By J. P. Linstroth, Guest Blogger
Now more than ever, we need working theories of gender and greater understandings about gender identities in our world today. This is evident from media coverage on a variety of topics associated with interpreting gendered identities. As such, intellectuals, especially those who specialize in gender studies, have, in my view, an obligation to convey their knowledge about gender and its social constructions to the public at large. This is obvious for various reasons. Today, for example, there are ongoing public discussions about the LGBT (Lesbian Gay Bisexual Transgender) community concerning such issues as Gay marriage rights and transgendered individuals’ use of public restrooms. Moreover, there are other equality issues in the public sphere about women’s rights, especially those associated with reproductive rights—women’s ownership over their bodies and reproduction—and equal pay—fair income for both women and men.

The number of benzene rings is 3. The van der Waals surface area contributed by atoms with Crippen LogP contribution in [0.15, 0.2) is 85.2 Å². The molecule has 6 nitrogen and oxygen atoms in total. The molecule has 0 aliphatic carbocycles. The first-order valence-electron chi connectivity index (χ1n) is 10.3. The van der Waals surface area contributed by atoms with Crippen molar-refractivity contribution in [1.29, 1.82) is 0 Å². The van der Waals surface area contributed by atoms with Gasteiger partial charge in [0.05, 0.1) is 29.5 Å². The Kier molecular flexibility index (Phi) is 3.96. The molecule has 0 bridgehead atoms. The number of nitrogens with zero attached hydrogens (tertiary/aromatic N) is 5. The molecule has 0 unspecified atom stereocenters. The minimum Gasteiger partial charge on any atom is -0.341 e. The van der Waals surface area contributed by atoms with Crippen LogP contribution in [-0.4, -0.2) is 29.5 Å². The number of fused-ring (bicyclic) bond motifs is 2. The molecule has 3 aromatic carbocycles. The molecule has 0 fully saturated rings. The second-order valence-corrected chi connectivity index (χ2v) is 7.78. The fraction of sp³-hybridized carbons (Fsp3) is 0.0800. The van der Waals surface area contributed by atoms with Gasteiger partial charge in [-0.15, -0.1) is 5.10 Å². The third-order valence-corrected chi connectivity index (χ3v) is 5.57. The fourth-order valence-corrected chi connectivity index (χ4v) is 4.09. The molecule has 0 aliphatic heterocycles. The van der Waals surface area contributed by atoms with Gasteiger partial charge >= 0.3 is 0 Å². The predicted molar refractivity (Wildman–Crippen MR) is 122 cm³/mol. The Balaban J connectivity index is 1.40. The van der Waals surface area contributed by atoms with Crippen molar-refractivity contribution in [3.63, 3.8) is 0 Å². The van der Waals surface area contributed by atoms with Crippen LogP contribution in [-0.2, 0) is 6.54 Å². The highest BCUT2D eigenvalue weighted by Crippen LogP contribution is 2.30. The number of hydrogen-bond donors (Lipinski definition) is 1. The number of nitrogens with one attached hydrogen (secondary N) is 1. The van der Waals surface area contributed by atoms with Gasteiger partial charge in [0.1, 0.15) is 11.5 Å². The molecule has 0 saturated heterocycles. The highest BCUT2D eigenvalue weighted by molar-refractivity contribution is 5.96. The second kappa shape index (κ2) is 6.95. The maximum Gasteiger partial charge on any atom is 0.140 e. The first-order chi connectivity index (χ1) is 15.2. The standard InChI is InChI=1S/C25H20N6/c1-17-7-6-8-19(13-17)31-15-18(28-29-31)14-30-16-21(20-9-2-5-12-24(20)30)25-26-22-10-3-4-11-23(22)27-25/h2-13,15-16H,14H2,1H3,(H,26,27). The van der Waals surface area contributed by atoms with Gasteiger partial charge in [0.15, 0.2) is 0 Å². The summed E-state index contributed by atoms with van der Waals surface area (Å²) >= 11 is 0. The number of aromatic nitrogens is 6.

In my recent book, Marching Against Gender Practice, I provide a theoretical framework for interpreting gender and gendered identities through a cognitive lens. In my findings, I demonstrated how gender might be analyzed from the perspective of it being cognized. In other words, it is important to realize how cognitive processes and what cognitive systems may be included in the cognition of gender through analyses of recent theories. The theories presented in the book are inclusive for representing on the one hand, traditional views about gender in Basque society, and on the other hand, newer views associated with Basque feminism. While the book, Marching Against Gender Practice, is directed at an interpretation of Basque society, and in particular, a local controversy surrounding the wider participation of women in an annual commemorative event, known as the Alarde, the theories it posits may be used universally for other disputes over gendered ontologies.